By Joel Achenbach
Washington Post Staff Writer
Tuesday, May 12, 2009
CAPE CANAVERAL, May 11 -- Almost overlooked in the hoopla over Monday's launch of the final servicing mission to the Hubble Space Telescope has been another piece of gee-whiz space technology that will soon be only a museum exhibit: the space shuttle.
There are only nine shuttle missions left, including the one that started when Atlantis blasted off through a thin layer of clouds drifting high above the Kennedy Space Center. Astronauts plan to latch onto the Hubble on Wednesday and then, early Thursday, begin a series of spacewalks in which they will replace, and in some cases repair on the spot, many of the telescope's scientific instruments.
The remainder of the shuttle flights will be to the international space station, with the final mission scheduled for late 2010. The Hubble mission is thus one of the shuttle's last hurrahs, and nothing quite like it will happen again any time soon.
The Hubble was dreamed up in the 1970s at the same time as the space shuttle program, and the telescope and the space truck have always been symbiotic. No other space telescope gets serviced by astronauts. NASA currently has a dozen of them in orbit, many of them in orbits far from where the shuttle can fly. They were not designed with the thought that anyone would ever show up to fix them.
"Hubble was lucky," said Edward Weiler, NASA's head of space science, who has worked on the Hubble project since 1978. The shuttle, he said, "gave you an infrastructure that was there and was frankly free to the science side."
The senior project scientist for Hubble, David Leckrone, who started on the telescope in 1976, said, "The dream was that Hubble would be similar to mountaintop telescopes." The greatest mountaintop telescopes last for decades. The Hubble made that concept come true in space.
But other space telescopes have been designed for just a few years of operation. Servicing by astronauts is too costly and dangerous. The successor to the Hubble will be an infrared telescope a million miles from Earth, and although it has a docking ring, it is much more likely to be serviced robotically than by human beings traveling all that way in a spaceship.
NASA's next-generation launcher, the Ares I, could not possibly duplicate the feats of the aging shuttle, NASA Associate Administrator Bill Gerstenmeier noted at a post-launch briefing Monday.
"The space shuttle is really uniquely set for this servicing task," he said. Atlantis carries not only seven astronauts but also, on this mission, 22,000 pounds of instruments, batteries and other cargo, vastly more than could be hauled by the skinny Ares 1. The shuttle's payload bay acts like a garage in space. And with its robotic arm, the shuttle can reach out and grab the huge telescope as surely as a frog nabbing a fly.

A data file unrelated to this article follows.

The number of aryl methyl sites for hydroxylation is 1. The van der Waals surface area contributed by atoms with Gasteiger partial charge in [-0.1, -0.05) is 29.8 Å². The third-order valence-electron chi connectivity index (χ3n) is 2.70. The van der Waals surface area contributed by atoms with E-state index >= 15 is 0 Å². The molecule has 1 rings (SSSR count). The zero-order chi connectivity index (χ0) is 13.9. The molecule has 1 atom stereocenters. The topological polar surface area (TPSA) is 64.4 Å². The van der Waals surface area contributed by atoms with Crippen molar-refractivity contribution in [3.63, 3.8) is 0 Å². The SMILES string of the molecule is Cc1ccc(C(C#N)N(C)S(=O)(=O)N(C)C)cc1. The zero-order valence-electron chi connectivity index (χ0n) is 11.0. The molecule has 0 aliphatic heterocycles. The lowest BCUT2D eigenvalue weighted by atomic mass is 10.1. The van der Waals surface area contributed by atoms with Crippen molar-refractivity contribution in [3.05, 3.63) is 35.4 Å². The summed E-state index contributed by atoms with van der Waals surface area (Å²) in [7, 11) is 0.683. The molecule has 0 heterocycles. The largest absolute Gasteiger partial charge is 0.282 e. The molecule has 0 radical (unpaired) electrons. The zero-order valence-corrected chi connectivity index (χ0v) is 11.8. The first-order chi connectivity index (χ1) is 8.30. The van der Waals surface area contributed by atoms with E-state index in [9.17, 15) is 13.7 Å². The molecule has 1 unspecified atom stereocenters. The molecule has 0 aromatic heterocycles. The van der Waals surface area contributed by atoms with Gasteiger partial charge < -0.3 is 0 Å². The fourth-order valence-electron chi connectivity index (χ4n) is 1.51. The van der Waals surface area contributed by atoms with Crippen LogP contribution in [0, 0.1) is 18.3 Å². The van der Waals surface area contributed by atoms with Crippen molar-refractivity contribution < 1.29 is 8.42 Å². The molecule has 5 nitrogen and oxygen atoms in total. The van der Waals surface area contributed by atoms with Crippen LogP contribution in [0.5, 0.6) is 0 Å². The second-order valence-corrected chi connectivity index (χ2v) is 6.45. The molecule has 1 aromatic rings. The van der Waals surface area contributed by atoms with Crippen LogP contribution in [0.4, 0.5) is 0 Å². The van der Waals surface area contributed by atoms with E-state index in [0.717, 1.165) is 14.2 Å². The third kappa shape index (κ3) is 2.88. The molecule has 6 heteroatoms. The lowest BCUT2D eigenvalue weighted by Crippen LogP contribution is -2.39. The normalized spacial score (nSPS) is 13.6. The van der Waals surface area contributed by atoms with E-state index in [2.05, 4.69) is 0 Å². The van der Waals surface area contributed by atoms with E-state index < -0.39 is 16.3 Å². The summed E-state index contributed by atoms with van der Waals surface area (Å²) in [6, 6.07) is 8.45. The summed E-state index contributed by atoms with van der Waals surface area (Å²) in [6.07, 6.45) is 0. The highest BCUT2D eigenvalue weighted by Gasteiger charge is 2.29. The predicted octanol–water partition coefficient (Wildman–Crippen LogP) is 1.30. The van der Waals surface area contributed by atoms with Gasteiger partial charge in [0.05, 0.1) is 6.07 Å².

NASA's current plans call for separating astronauts from most of the cargo going into space. Astronauts will ride the Ares I, but cargo will go up on a larger, unmanned rocket, the Ares V.
The architecture of the next generation of spacecraft may yet change. The Obama administration last week ordered up a soup-to-nuts review of the entire human-spaceflight program. The review panel, headed by former aerospace executive Norman Augustine, will have 90 days to report back.
The announcement of that review alone was enough to throw a cloud of uncertainty over the NASA establishment. President Obama's budget proposal last week added another layer of puzzlement: Although it boosts funding for NASA over the next two years, it shows a drop-off in money for human spaceflight in the three years starting in 2011.
Sen. Bill Nelson (D.-Fla.), who appeared in the media center here Monday before the launch, said the out years in the budget "are too lean to have the robust building of the new rocket." But Nelson expressed optimism that the Augustine panel would approve the Ares rocket, and he said the review appears to be due diligence by the new administration: "I think it's to have a clean slate, to say this is the way to go, and then pour the juice to it."
Whatever happens, there will not be anything like the shuttle built again. NASA is returning to architecture that resembles that used in the Apollo program, with a capsule on top of a rocket, which engineers view as safer than the shuttle design, which has the orbiter riding into space nestled next to its solid-fuel booster rockets. Two shuttles -- Challenger and Columbia -- disintegrated in catastrophic accidents directly or indirectly related to the launch.
Flaws and age notwithstanding, the shuttle has its admirers.
"A lot of people will miss it. It's a magnificent vehicle," said NASA spokesman Grey Hautaluoma. "You couldn't have built the space station without the shuttle."
"It's the most complex spacecraft ever built," said Ed Memi, a Boeing spokesman on hand for Monday's launch. "But because of its complexity, that's also its weakness."
"I love the shuttle," chimed in Boeing engineer Mike Dahm.
"There's a lot of shuttle huggers at Boeing," Memi said.
Dahm had a suggestion for keeping the shuttle flying: Fly it without astronauts. "De-man-rate it and fly it autonomous," he said.
Astronaut Dottie Metcalf-Lindenburger, who is scheduled to go into space for the first time on the fourth-to-last shuttle mission, said: "The shuttle has been a great vehicle, a reliable vehicle for all of us. It's hard to see that engineering go away." But she added that the transition opens up possibilities for the future. The Ares I could go all the way to the moon.
"I would love to go stand on the moon. That would be amazing," she said.